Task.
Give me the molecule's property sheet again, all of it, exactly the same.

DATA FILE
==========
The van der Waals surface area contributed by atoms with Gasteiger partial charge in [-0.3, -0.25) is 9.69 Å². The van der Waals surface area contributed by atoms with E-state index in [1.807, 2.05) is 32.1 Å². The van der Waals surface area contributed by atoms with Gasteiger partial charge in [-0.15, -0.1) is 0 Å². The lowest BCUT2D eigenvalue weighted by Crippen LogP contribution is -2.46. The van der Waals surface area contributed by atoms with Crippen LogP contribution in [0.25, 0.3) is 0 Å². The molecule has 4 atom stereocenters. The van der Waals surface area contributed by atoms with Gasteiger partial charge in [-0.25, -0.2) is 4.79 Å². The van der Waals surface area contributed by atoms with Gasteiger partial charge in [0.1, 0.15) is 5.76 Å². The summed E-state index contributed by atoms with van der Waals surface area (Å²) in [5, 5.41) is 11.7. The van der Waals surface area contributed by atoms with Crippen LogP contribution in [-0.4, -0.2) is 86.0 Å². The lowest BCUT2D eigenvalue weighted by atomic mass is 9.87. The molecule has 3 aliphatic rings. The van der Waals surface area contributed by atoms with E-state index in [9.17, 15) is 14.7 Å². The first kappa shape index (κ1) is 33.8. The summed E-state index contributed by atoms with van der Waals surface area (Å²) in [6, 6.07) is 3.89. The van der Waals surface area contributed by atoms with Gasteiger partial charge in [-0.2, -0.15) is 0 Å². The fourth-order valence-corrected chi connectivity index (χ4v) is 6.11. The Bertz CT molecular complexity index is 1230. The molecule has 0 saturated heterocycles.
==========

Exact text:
The van der Waals surface area contributed by atoms with Gasteiger partial charge in [-0.3, -0.25) is 9.69 Å². The van der Waals surface area contributed by atoms with E-state index in [1.807, 2.05) is 32.1 Å². The van der Waals surface area contributed by atoms with Gasteiger partial charge in [-0.15, -0.1) is 0 Å². The lowest BCUT2D eigenvalue weighted by Crippen LogP contribution is -2.46. The van der Waals surface area contributed by atoms with Crippen LogP contribution in [0.25, 0.3) is 0 Å². The molecule has 4 atom stereocenters. The van der Waals surface area contributed by atoms with Gasteiger partial charge in [-0.25, -0.2) is 4.79 Å². The van der Waals surface area contributed by atoms with Gasteiger partial charge in [0.1, 0.15) is 5.76 Å². The summed E-state index contributed by atoms with van der Waals surface area (Å²) in [5, 5.41) is 11.7. The van der Waals surface area contributed by atoms with Crippen LogP contribution in [-0.4, -0.2) is 86.0 Å². The lowest BCUT2D eigenvalue weighted by atomic mass is 9.87. The molecule has 3 aliphatic rings. The van der Waals surface area contributed by atoms with E-state index in [9.17, 15) is 14.7 Å². The first kappa shape index (κ1) is 33.8. The summed E-state index contributed by atoms with van der Waals surface area (Å²) in [6, 6.07) is 3.89. The van der Waals surface area contributed by atoms with Gasteiger partial charge in [-0.2, -0.15) is 0 Å². The fourth-order valence-corrected chi connectivity index (χ4v) is 6.11. The Bertz CT molecular complexity index is 1230. The molecule has 0 saturated heterocycles.